Monday, 23 March 2015

The Glories of Monster Rancher

My girlfriend and I have a terrible secret that I am prepared to share with the world. Think of this as a Wonderings Exclusive.

We're both big fans of the old Monster Rancher game.

As a youngster I was first acquainted with the brand through the anime. You remember it right? It was the one with the weird yellow eye with a tail and mouth. And a villain whose name probably made a lot more sense in Japanese.

Evil Moo, in all of his presumably-bovine glory
If I was a pedant, which I absolutely am, I would point out that this game is actually Monster Rancher 2. The ol' "not releasing a game in the West" trick those wacky Japanese love to pull. Them lovable mischief makers.

The artist formally known as 2 is a monster raising game of the "nurturing" sort, as I like to call it. Unlike your collect-athons - the Pokemons and Dragon Warrior Monsters of the world - Monster Rancher revolves around taking a monster and taking a lot of time and effort raising only one monster at a time. It combines the visceral action of battle with the heady thrills of parenthood.

So you have a monster. You feed the monster. You train the monster. You force it to fight in tournaments, even if it doesn't want to, because food doesn't buy itself dammit, and you want a nicer house. Then, upsettingly, one day it dies.

The beauty of the game is that the raising of the monster is a time consuming process that involves difficult decisions. It asks you to balance the well being of the monster with the need to push it hard enough that it becomes a killing machine of any worth, as such you form a fairly specific relationship with each monster. After a while it seems like they have their own personality.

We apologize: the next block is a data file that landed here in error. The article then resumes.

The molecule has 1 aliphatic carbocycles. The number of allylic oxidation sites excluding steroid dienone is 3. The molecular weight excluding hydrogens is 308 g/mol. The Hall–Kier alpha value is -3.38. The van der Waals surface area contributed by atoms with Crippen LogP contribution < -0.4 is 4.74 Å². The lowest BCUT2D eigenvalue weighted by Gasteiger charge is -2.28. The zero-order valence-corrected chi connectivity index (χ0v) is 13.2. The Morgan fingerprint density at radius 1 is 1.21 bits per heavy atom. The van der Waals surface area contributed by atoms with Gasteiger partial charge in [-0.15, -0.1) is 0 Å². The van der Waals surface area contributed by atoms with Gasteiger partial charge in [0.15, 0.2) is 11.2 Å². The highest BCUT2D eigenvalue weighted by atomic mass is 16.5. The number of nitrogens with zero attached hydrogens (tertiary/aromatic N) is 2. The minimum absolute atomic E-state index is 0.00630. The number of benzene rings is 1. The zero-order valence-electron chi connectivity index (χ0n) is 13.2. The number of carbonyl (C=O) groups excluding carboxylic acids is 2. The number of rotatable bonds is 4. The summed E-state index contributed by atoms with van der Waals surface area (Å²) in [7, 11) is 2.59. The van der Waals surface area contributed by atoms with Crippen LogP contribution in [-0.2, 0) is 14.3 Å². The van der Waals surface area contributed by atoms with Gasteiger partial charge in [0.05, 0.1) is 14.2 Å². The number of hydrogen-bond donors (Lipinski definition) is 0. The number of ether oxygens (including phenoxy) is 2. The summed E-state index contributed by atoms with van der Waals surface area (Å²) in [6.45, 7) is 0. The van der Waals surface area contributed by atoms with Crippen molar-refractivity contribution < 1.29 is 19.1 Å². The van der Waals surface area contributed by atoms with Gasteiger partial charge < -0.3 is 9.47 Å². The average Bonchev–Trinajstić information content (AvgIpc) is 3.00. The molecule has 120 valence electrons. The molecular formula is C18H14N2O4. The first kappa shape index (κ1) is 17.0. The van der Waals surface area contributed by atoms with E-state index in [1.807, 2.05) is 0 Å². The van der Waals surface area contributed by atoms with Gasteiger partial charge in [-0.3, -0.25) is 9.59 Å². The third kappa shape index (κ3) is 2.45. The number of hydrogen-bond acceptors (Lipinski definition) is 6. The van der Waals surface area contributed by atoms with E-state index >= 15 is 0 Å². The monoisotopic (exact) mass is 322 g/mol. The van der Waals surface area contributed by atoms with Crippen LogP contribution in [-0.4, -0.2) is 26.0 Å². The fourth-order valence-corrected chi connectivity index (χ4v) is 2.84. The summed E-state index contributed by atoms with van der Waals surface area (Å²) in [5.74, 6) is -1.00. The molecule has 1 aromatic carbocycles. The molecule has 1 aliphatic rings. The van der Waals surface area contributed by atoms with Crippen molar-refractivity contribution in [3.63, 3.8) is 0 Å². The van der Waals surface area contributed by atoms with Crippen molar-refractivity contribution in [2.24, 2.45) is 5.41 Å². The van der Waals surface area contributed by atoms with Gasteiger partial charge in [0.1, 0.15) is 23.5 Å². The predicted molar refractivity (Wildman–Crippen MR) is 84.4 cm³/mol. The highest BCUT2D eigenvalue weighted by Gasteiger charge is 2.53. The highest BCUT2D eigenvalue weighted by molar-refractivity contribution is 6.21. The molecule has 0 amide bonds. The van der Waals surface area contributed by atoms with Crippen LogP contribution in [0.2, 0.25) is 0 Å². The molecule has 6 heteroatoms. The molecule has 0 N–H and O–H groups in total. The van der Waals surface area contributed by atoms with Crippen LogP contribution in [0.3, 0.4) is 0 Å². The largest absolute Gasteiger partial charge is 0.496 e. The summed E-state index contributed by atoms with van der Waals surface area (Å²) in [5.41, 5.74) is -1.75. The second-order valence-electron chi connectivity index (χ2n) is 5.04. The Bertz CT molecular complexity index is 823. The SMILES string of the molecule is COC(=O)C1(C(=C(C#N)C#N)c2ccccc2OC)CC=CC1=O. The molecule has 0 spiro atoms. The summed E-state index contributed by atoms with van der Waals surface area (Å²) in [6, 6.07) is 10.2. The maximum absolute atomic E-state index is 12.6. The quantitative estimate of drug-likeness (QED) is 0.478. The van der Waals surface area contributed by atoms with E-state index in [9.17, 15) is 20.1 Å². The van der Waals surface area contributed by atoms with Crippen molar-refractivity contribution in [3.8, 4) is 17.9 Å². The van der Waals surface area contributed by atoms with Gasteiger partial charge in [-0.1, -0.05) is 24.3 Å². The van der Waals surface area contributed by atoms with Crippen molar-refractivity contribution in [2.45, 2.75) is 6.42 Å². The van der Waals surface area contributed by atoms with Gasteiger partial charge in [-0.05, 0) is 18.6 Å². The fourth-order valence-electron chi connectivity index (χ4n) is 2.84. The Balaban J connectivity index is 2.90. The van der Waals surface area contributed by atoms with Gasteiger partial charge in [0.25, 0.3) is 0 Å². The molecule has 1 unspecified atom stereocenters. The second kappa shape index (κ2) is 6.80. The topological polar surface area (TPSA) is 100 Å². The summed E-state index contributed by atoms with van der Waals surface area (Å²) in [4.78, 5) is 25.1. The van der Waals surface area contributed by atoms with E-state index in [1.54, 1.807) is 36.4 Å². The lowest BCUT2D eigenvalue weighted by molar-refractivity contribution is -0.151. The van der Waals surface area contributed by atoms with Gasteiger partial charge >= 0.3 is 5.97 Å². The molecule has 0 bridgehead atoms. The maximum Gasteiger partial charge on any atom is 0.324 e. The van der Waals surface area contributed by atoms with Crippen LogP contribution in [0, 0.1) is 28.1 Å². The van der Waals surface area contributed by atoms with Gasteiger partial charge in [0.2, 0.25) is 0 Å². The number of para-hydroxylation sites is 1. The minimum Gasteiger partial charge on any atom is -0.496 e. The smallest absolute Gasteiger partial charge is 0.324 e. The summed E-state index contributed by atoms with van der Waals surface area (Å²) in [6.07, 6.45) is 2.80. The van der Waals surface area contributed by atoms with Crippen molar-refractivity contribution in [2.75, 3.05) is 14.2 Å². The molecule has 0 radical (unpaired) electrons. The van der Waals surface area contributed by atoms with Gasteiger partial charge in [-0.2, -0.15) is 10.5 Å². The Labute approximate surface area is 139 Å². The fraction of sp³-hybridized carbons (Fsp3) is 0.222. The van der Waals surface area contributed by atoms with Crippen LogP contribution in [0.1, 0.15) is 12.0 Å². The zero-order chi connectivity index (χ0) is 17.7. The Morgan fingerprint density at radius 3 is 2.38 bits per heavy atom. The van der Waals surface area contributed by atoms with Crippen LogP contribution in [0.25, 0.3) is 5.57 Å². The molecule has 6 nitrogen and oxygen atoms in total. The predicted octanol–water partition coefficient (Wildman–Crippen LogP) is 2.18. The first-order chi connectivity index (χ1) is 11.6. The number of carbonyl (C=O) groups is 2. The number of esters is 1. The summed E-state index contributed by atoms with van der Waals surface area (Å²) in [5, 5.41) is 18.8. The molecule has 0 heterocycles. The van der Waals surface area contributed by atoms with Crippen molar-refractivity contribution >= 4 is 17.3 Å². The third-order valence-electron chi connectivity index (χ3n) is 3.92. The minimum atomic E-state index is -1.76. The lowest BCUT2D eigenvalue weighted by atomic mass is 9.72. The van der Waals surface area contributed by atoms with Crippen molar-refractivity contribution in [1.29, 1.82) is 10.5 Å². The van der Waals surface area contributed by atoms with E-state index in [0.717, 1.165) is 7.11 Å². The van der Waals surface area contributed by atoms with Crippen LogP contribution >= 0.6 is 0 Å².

The really unique part of the game is your ability to create monsters from whatever miscellaneous disk you have lying around your house. Being as well acquainted with the rich Monster Rancher lore, which I am sure you are, you'll remember that monsters could be extracted from ancient stone discs. The game allows you to take out the monster rancher disc and put in a CD or a non-DVD computer game or Playstation game, and then converts that into a monster. It adds an exploration element that can be fun and surprising. It can also be highly tedious too.

There's a surprisingly low level of cuteness in the game. The series mascot, Suezo, looks like a piece of Cronenbrug body horror that has been re-imagined by a crayon wielding five-year old. I suspect that Pikachu's job is safe for the moment. Maybe this is why it's but a dim 90s memory next to the continuing behemoth that is Pokemon, but I know which one I would choose.

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